• Using more force underwater to propel yourself forward than you would usually be using above the surface. This causes a more side-to-side action. 
  • Battling buoyancy and oxygen in your breath which rises you to the surface slightly
  • Currents and tides that also combat your stability while attempting to swim and film

So there is more against you than meets the eye. It can make for a terrible shot so to stabilize your shot underwater; you will need to maintain a neutral buoyancy.

Why Shallow Waters are Optimal

Another major factor that will influence your shot is lighting.

Just as with any form of photography, lighting is everything. While underwater, you will have less light, and it will be refracted through water molecules that bend light.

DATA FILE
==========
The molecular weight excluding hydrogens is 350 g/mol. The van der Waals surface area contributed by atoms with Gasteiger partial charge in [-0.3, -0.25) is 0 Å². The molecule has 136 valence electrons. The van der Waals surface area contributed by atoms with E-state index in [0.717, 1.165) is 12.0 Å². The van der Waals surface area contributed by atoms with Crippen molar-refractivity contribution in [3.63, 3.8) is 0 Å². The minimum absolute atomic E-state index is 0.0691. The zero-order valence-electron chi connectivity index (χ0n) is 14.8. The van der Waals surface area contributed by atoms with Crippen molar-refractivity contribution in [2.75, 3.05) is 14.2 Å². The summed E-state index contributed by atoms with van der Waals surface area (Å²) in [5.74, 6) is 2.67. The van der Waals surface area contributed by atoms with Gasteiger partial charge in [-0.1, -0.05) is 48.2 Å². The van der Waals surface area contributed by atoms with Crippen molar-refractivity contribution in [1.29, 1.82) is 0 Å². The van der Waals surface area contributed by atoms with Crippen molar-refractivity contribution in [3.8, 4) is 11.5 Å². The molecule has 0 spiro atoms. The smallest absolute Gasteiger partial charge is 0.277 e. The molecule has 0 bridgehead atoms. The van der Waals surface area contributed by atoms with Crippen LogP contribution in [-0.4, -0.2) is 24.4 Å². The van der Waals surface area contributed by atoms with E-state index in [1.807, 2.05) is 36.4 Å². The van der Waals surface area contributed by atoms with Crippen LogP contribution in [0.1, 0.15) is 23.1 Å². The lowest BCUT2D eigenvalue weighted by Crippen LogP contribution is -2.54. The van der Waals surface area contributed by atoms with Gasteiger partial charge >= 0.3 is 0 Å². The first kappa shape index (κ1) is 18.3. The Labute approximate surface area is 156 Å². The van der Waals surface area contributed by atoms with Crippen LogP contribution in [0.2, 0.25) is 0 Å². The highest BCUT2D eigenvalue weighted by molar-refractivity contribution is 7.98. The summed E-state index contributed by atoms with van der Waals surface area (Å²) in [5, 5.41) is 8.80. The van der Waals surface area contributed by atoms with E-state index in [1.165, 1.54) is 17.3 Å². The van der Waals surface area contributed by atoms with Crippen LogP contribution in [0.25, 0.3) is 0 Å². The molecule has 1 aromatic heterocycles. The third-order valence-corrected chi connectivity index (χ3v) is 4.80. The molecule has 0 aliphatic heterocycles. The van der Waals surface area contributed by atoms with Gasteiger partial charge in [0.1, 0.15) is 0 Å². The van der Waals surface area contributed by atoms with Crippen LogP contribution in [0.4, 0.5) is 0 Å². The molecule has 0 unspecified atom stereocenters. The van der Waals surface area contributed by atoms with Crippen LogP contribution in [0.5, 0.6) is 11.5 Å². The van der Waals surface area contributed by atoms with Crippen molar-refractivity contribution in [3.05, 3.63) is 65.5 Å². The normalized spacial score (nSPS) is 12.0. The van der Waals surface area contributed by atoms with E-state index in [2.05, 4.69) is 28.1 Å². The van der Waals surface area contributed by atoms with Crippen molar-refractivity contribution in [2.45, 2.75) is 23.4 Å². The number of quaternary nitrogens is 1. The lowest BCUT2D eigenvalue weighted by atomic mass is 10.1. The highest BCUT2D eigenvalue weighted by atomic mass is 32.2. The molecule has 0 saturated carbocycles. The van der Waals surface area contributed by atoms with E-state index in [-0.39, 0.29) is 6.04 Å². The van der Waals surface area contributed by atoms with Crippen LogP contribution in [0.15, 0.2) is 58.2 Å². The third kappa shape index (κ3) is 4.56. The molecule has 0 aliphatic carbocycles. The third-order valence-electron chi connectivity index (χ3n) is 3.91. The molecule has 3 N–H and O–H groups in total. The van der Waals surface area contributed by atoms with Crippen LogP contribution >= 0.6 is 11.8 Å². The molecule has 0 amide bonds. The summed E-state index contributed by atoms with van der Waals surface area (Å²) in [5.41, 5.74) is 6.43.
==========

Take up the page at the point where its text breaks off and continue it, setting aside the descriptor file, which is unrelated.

The deeper you go, the less lighting you will have; therefore the darker your images will be.

The best lighting for a GoPro will be filmed:

  • In clearer waters if possible
  • On sunny days (as cloudy ones will make for dark shots that could require back-up lighting attachments) 
  • At any depth above 5 meters (about 15-33 feet) is suited to most Go Pro models 

These are the ideal conditions for top-quality photographs with vibrant color and accurate tones that will be easily edited. Anything deeper than this with bad lighting will make editing quite tricky as the exposure to contract balance will never quite align. 

Experiment with Your Settings

There are countless settings to experiment with on your Go Pro (as well as your later involvement of collaborative editing software). We will cover these setting tips throughout this article, but a few basics to keep in mind are: